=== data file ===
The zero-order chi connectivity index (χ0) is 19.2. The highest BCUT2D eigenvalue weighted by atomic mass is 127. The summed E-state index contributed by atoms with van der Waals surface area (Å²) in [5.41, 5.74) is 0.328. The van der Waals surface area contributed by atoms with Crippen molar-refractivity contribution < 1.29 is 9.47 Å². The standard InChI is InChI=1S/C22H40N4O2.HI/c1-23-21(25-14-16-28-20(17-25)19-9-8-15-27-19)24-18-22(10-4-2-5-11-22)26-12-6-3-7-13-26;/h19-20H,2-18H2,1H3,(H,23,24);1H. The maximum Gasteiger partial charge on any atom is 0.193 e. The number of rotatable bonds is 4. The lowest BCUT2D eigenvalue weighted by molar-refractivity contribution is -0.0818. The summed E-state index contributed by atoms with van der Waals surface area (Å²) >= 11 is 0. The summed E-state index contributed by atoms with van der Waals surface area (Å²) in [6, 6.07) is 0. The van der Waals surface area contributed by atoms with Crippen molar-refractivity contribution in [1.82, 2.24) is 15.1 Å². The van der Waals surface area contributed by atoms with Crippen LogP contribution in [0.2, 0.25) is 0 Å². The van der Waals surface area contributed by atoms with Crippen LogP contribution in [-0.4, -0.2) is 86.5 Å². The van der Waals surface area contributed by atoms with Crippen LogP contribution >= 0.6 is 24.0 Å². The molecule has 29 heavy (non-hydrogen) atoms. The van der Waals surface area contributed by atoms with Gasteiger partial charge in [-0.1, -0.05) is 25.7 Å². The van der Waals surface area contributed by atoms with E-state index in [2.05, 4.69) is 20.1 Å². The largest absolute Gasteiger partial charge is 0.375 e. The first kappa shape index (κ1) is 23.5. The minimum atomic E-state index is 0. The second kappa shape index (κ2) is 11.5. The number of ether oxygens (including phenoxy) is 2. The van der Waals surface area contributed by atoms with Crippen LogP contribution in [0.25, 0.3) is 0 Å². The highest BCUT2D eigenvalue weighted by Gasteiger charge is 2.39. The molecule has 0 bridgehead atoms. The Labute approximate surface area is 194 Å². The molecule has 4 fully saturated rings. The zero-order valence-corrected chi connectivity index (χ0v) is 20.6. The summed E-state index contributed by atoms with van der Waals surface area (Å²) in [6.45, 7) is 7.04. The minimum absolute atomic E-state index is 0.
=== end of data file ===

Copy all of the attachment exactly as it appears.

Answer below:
The zero-order chi connectivity index (χ0) is 19.2. The highest BCUT2D eigenvalue weighted by atomic mass is 127. The summed E-state index contributed by atoms with van der Waals surface area (Å²) in [5.41, 5.74) is 0.328. The van der Waals surface area contributed by atoms with Crippen molar-refractivity contribution < 1.29 is 9.47 Å². The standard InChI is InChI=1S/C22H40N4O2.HI/c1-23-21(25-14-16-28-20(17-25)19-9-8-15-27-19)24-18-22(10-4-2-5-11-22)26-12-6-3-7-13-26;/h19-20H,2-18H2,1H3,(H,23,24);1H. The maximum Gasteiger partial charge on any atom is 0.193 e. The number of rotatable bonds is 4. The lowest BCUT2D eigenvalue weighted by molar-refractivity contribution is -0.0818. The summed E-state index contributed by atoms with van der Waals surface area (Å²) >= 11 is 0. The summed E-state index contributed by atoms with van der Waals surface area (Å²) in [6, 6.07) is 0. The van der Waals surface area contributed by atoms with Crippen molar-refractivity contribution in [1.82, 2.24) is 15.1 Å². The van der Waals surface area contributed by atoms with Crippen LogP contribution in [0.2, 0.25) is 0 Å². The van der Waals surface area contributed by atoms with Crippen LogP contribution in [-0.4, -0.2) is 86.5 Å². The van der Waals surface area contributed by atoms with Crippen LogP contribution >= 0.6 is 24.0 Å². The molecule has 29 heavy (non-hydrogen) atoms. The van der Waals surface area contributed by atoms with Gasteiger partial charge in [-0.1, -0.05) is 25.7 Å². The van der Waals surface area contributed by atoms with E-state index in [2.05, 4.69) is 20.1 Å². The largest absolute Gasteiger partial charge is 0.375 e. The first kappa shape index (κ1) is 23.5. The minimum atomic E-state index is 0. The second kappa shape index (κ2) is 11.5. The number of ether oxygens (including phenoxy) is 2. The van der Waals surface area contributed by atoms with Crippen LogP contribution in [0.25, 0.3) is 0 Å². The highest BCUT2D eigenvalue weighted by Gasteiger charge is 2.39. The molecule has 0 bridgehead atoms. The Labute approximate surface area is 194 Å². The molecule has 4 fully saturated rings. The zero-order valence-corrected chi connectivity index (χ0v) is 20.6. The summed E-state index contributed by atoms with van der Waals surface area (Å²) in [6.45, 7) is 7.04. The minimum absolute atomic E-state index is 0.